The people spoke, and Trader Joe’s listened, promising to use less plastic and Styrofoam in packaging. Also: goodbye plastic bags
Tucked inside Trader Joe‘s February 2019 edition of the Fearless Flyer, among the new items and seasonal promotions, was a “not-so confidential memo” to customers.
The grocery chain announced it will be taking more steps to reduce plastic and other packaging waste. As people become more conscious about reducing their plastic consumption, Trader Joe’s has been facing mounting criticism for an “overuse of packaging,” especially in the produce section.
The retailer said it’s been listening to customers’ feedback on the issue, and, in response, has stopped offering single-use plastic carryout bags in stores nationwide (already banned in all large stores in California). In addition to that, Trader Joe’s said it has replaced plastic produce bags with biodegradable and compostable options, which we’ve noticed recently at San Francisco and Oakland stores.
The store adds they’ve also replaced Styrofoam trays that used to be used in produce packaging with compostable trays.
Other changes Trader Joe’s is phasing in include:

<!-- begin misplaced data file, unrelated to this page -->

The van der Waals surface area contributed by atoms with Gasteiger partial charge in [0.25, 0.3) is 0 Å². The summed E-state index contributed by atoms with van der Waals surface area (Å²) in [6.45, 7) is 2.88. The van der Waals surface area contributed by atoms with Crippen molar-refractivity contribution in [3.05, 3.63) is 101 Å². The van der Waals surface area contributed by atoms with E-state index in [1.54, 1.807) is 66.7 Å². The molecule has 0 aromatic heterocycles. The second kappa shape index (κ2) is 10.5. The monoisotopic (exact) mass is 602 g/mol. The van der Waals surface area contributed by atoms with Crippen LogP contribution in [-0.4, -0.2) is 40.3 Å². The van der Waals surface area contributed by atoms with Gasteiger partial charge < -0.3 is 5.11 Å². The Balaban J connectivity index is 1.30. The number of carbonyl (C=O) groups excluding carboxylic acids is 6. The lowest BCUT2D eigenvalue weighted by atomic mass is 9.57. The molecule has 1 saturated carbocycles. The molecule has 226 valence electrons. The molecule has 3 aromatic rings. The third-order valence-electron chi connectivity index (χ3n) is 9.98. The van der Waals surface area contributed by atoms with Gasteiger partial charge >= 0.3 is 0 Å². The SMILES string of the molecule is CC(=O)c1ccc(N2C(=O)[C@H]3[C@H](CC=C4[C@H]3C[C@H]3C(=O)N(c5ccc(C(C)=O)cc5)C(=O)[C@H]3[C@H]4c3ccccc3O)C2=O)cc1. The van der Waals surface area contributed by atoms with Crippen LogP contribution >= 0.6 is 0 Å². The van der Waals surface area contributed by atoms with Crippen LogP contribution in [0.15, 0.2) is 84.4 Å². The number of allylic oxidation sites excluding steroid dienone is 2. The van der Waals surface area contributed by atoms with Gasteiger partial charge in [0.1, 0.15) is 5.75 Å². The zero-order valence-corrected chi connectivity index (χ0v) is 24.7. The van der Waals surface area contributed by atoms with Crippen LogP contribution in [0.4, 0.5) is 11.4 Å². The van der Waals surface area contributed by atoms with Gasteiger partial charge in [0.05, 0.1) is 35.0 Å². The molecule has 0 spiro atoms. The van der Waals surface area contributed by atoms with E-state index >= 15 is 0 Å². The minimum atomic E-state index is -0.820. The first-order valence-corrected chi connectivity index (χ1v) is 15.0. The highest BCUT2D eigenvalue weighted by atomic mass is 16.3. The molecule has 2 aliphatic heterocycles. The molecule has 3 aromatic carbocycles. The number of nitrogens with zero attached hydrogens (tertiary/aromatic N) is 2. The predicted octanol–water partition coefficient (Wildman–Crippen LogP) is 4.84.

- Selling more produce as loose items, instead of bagged in plastic
- Eliminating plastic sleeves on greeting cards, replacing them with a compostable material
- Eliminating plastic wrappers for flower bouquets, replacing them with a renewable material
Since China drastically cut the amount of American recycling waste it purchases, there has been an added emphasis on the “reduce” part of “reduce, reuse, recycle” when it comes to plastic. Much of the world’s plastic waste never ends up getting recycled, instead finding its way to landfills or the ocean. San Francisco’s “Zero Waste” initiative leads the country in this regard — the city diverts more than 80 percent of its waste away from landfills.
Outside of the produce section, Trader Joe’s didn’t give any specifics about if or how they might reduce other types of packaging waste.
“As we fulfill these steps in 2019, on an annual basis, we are eliminating more than 1 million pounds of plastic from our stores,” reads the Trader Joe’s flyer. “Thank you; we’re listening.”